The approov_service_flutter_httpclient generates a Cocoapods dependency file which must be installed by executing:

pod install

in the directory containing the ios project files.


First, you need to instantiate the PhoenixSocket with an additional parameter and use it to connect():

PhoenixSocket socket = PhoenixSocket("${HttpService.websocketUrl}/socket/websocket",
        '<enter your config string here>',
        socketOptions: socket_options);

The <enter-your-config-string-here> is a custom string that configures your Approov account access. This will have been provided in your Approov onboarding email.

Now, you need to add the Approov token when you join to the Phoenix channel:

import 'package:approov_service_flutter_httpclient/approov_service_flutter_httpclient.dart';

Map urlParams = {
  "X-Approov-Token": await fetchApproovTokenBinding(_authToken)

final PhoenixChannel _channel =, urlParams);

Next, add the Approov token to the payload of each message sent to the Phoenix channel:

import 'package:approov_service_flutter_httpclient/approov_service_flutter_httpclient.dart';

Map payload = {
  "X-Approov-Token": await fetchApproovTokenBinding(_authToken),
  "message" : message

_channel.push(event: "name", payload: payload);

It's important that you also use the Approov token when joining to the channel and when sending messages to it, because your app environment can be compromised at any moment by an attacker, and when this occurs an invalid Approov token is sent in the API request headers to allow for your backend to reject any message it receives and to not send any data back as it would normally do.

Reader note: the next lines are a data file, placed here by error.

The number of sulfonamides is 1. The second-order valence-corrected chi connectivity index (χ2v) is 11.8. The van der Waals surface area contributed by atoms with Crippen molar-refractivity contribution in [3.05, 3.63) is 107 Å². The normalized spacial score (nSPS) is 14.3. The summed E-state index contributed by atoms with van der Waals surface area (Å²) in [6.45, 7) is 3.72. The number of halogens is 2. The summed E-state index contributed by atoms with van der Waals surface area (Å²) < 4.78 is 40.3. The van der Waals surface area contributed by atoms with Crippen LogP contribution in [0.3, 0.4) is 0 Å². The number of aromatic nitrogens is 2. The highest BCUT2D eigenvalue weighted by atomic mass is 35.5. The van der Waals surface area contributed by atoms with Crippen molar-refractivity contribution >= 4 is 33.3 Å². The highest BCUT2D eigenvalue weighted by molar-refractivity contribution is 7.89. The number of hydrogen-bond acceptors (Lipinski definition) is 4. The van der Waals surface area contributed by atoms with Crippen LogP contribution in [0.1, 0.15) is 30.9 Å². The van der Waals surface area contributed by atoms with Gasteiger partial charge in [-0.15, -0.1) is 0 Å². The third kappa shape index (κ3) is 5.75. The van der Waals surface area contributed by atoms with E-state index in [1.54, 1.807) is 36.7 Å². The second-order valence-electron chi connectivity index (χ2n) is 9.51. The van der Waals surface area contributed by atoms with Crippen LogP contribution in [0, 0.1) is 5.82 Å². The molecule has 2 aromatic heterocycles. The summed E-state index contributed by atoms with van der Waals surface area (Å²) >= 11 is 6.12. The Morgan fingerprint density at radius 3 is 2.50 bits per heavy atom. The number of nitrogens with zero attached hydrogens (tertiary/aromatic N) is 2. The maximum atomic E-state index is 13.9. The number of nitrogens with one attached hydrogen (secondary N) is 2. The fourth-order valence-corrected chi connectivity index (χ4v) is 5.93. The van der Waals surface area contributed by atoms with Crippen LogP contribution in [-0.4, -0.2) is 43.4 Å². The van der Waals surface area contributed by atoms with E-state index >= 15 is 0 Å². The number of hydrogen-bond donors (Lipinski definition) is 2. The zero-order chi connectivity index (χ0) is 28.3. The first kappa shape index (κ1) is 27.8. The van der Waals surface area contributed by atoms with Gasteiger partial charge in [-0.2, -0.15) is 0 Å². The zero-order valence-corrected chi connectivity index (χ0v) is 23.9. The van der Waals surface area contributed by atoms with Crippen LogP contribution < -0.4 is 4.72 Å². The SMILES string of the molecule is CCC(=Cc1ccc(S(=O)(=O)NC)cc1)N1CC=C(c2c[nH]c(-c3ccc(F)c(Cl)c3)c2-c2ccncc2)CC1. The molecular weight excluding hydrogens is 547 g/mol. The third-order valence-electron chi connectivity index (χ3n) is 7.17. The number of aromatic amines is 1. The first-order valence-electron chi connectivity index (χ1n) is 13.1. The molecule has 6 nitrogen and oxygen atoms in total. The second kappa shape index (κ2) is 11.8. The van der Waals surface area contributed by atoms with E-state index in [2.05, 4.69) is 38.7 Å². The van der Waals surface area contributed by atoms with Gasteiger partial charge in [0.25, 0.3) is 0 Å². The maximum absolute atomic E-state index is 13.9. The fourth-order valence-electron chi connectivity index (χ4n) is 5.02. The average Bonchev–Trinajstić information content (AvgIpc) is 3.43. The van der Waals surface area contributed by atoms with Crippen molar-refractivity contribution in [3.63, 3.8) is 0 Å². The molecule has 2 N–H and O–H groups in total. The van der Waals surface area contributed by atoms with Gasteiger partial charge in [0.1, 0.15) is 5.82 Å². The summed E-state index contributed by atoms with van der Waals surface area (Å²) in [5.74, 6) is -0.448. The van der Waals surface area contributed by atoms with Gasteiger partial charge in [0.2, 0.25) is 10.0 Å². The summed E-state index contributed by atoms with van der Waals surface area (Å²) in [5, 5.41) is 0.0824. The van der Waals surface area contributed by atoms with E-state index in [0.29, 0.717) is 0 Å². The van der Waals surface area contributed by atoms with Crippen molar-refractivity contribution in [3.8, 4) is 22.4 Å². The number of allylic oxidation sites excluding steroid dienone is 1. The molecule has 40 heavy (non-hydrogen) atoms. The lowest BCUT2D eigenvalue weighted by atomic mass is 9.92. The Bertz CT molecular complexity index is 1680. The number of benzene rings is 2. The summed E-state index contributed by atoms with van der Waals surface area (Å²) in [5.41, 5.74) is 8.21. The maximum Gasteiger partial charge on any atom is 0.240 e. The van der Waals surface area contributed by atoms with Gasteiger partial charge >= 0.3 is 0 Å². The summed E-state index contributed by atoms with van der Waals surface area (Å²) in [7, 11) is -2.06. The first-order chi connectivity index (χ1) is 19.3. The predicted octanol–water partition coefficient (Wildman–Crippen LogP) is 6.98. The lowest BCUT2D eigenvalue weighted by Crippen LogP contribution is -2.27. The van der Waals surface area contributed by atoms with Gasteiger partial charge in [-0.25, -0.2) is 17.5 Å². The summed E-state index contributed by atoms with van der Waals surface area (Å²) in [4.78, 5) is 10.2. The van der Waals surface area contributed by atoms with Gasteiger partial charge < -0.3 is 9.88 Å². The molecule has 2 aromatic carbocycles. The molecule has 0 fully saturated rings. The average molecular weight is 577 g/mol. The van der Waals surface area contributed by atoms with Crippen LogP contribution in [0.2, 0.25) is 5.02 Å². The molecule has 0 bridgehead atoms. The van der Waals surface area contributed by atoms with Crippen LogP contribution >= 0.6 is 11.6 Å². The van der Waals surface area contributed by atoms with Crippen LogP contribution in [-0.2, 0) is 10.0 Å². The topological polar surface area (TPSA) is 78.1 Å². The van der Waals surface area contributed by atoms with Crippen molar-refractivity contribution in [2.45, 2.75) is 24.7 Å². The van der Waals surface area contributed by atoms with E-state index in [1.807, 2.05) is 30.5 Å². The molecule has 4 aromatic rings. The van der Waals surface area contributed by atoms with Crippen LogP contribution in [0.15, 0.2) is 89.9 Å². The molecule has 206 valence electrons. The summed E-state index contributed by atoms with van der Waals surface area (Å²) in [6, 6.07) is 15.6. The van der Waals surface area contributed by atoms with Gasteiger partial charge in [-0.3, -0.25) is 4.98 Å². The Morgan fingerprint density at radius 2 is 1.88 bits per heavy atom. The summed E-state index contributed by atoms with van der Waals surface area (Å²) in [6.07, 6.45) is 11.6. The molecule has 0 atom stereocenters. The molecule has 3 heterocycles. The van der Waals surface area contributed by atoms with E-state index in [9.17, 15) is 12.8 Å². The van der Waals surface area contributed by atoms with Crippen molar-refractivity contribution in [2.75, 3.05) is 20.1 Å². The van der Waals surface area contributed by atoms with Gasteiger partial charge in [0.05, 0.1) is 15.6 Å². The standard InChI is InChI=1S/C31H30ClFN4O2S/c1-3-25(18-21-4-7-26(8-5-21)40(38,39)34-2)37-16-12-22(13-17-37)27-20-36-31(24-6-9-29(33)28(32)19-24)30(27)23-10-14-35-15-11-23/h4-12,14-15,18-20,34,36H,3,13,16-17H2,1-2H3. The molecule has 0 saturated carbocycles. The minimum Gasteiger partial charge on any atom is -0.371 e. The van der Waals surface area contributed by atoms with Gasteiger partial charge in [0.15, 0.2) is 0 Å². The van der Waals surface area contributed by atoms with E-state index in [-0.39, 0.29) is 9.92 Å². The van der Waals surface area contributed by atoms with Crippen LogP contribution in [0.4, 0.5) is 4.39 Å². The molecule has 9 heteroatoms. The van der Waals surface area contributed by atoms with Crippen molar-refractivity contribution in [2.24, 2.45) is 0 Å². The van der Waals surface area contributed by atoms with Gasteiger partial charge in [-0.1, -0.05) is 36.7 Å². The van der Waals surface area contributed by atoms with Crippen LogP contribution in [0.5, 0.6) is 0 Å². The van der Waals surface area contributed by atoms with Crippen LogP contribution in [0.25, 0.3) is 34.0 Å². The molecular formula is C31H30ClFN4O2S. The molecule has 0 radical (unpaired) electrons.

Initially you won't have set which API domains to protect, so the interceptor will not add anything. It will have called Approov though and made contact with the Approov cloud service. You will see logging from Approov saying UNKNOWN_URL.

Your Approov onboarding email should contain a link allowing you to access Live Metrics Graphs. After you've run your app with Approov integration you should be able to see the results in the live metrics within a minute or so. At this stage you could even release your app to get details of your app population and the attributes of the devices they are running upon.


To actually protect your APIs there are some further steps. Approov provides two different options for protection:

  • API PROTECTION: You should use this if you control the backend API(s) being protected and are able to modify them to ensure that a valid Approov token is being passed by the app. An Approov Token is short lived crytographically signed JWT proving the authenticity of the call.

  • SECRETS PROTECTION: If you do not control the backend API(s) being protected, and are therefore unable to modify it to check Approov tokens, you can use this approach instead. It allows app secrets, and API keys, to be protected so that they no longer need to be included in the built code and are only made available to passing apps at runtime.

Note that it is possible to use both approaches side-by-side in the same app, in case your app uses a mixture of 1st and 3rd party APIs.

See REFERENCE for a complete list of all of the ApproovService methods.